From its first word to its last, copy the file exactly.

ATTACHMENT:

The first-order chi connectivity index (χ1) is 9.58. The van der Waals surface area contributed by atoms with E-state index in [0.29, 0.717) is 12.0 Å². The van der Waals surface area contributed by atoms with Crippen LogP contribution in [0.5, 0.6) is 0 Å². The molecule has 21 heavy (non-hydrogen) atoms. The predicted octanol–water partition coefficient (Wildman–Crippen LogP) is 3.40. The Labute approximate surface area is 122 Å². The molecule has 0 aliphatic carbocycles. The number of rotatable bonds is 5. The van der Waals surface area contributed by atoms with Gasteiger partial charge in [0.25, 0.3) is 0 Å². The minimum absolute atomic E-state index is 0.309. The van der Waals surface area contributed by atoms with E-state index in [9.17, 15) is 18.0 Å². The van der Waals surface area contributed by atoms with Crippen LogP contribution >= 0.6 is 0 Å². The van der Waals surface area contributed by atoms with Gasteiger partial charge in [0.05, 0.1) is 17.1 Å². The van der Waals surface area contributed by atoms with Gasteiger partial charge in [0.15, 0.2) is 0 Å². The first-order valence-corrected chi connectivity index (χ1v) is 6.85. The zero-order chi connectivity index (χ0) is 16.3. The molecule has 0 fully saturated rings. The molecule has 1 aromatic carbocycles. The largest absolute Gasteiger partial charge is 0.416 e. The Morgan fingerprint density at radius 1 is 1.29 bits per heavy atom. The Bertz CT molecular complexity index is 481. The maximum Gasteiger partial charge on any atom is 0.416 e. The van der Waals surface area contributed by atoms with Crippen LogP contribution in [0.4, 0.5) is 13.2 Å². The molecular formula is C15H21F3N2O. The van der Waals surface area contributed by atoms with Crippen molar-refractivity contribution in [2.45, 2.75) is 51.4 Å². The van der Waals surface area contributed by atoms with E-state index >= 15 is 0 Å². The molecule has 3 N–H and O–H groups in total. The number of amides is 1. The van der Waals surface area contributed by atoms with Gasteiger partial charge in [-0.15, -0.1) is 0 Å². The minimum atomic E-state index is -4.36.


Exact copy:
The first-order chi connectivity index (χ1) is 9.58. The van der Waals surface area contributed by atoms with E-state index in [0.29, 0.717) is 12.0 Å². The van der Waals surface area contributed by atoms with Crippen LogP contribution in [0.5, 0.6) is 0 Å². The molecule has 21 heavy (non-hydrogen) atoms. The predicted octanol–water partition coefficient (Wildman–Crippen LogP) is 3.40. The Labute approximate surface area is 122 Å². The molecule has 0 aliphatic carbocycles. The number of rotatable bonds is 5. The van der Waals surface area contributed by atoms with Gasteiger partial charge in [0.25, 0.3) is 0 Å². The minimum absolute atomic E-state index is 0.309. The van der Waals surface area contributed by atoms with E-state index in [9.17, 15) is 18.0 Å². The van der Waals surface area contributed by atoms with Crippen LogP contribution >= 0.6 is 0 Å². The van der Waals surface area contributed by atoms with Gasteiger partial charge in [0.05, 0.1) is 17.1 Å². The van der Waals surface area contributed by atoms with Gasteiger partial charge in [0.15, 0.2) is 0 Å². The first-order valence-corrected chi connectivity index (χ1v) is 6.85. The zero-order chi connectivity index (χ0) is 16.3. The molecule has 0 fully saturated rings. The molecule has 1 aromatic carbocycles. The largest absolute Gasteiger partial charge is 0.416 e. The Morgan fingerprint density at radius 1 is 1.29 bits per heavy atom. The Bertz CT molecular complexity index is 481. The maximum Gasteiger partial charge on any atom is 0.416 e. The van der Waals surface area contributed by atoms with Crippen LogP contribution in [0.4, 0.5) is 13.2 Å². The molecular formula is C15H21F3N2O. The van der Waals surface area contributed by atoms with Crippen molar-refractivity contribution in [2.45, 2.75) is 51.4 Å². The van der Waals surface area contributed by atoms with E-state index >= 15 is 0 Å². The molecule has 3 N–H and O–H groups in total. The number of amides is 1. The van der Waals surface area contributed by atoms with Gasteiger partial charge in [-0.15, -0.1) is 0 Å². The minimum atomic E-state index is -4.36.